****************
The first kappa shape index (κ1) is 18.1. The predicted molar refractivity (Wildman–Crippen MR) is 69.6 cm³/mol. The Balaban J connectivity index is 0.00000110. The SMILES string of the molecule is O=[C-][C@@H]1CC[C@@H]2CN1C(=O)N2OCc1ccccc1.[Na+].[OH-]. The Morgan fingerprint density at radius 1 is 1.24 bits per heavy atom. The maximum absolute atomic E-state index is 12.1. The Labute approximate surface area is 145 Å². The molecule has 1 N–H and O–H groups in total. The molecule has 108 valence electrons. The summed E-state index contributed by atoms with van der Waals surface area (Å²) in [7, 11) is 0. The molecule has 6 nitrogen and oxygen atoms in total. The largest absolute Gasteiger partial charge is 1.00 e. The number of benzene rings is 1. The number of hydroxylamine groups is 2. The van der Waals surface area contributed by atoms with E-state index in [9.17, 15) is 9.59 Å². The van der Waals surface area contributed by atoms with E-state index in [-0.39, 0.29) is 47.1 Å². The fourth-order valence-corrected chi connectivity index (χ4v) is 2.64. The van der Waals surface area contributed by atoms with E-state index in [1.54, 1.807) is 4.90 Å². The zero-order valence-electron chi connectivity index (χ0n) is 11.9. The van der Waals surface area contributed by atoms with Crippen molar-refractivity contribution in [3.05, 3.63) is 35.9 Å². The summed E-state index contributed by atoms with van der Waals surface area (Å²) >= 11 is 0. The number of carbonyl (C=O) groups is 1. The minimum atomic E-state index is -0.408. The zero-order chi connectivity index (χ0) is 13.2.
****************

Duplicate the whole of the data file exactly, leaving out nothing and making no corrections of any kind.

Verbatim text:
The first kappa shape index (κ1) is 18.1. The predicted molar refractivity (Wildman–Crippen MR) is 69.6 cm³/mol. The Balaban J connectivity index is 0.00000110. The SMILES string of the molecule is O=[C-][C@@H]1CC[C@@H]2CN1C(=O)N2OCc1ccccc1.[Na+].[OH-]. The Morgan fingerprint density at radius 1 is 1.24 bits per heavy atom. The maximum absolute atomic E-state index is 12.1. The Labute approximate surface area is 145 Å². The molecule has 1 N–H and O–H groups in total. The molecule has 108 valence electrons. The summed E-state index contributed by atoms with van der Waals surface area (Å²) in [7, 11) is 0. The molecule has 6 nitrogen and oxygen atoms in total. The largest absolute Gasteiger partial charge is 1.00 e. The number of benzene rings is 1. The number of hydroxylamine groups is 2. The van der Waals surface area contributed by atoms with E-state index in [9.17, 15) is 9.59 Å². The van der Waals surface area contributed by atoms with E-state index in [-0.39, 0.29) is 47.1 Å². The fourth-order valence-corrected chi connectivity index (χ4v) is 2.64. The van der Waals surface area contributed by atoms with E-state index in [1.54, 1.807) is 4.90 Å². The zero-order valence-electron chi connectivity index (χ0n) is 11.9. The van der Waals surface area contributed by atoms with Crippen molar-refractivity contribution in [3.05, 3.63) is 35.9 Å². The summed E-state index contributed by atoms with van der Waals surface area (Å²) >= 11 is 0. The number of carbonyl (C=O) groups is 1. The minimum atomic E-state index is -0.408. The zero-order chi connectivity index (χ0) is 13.2.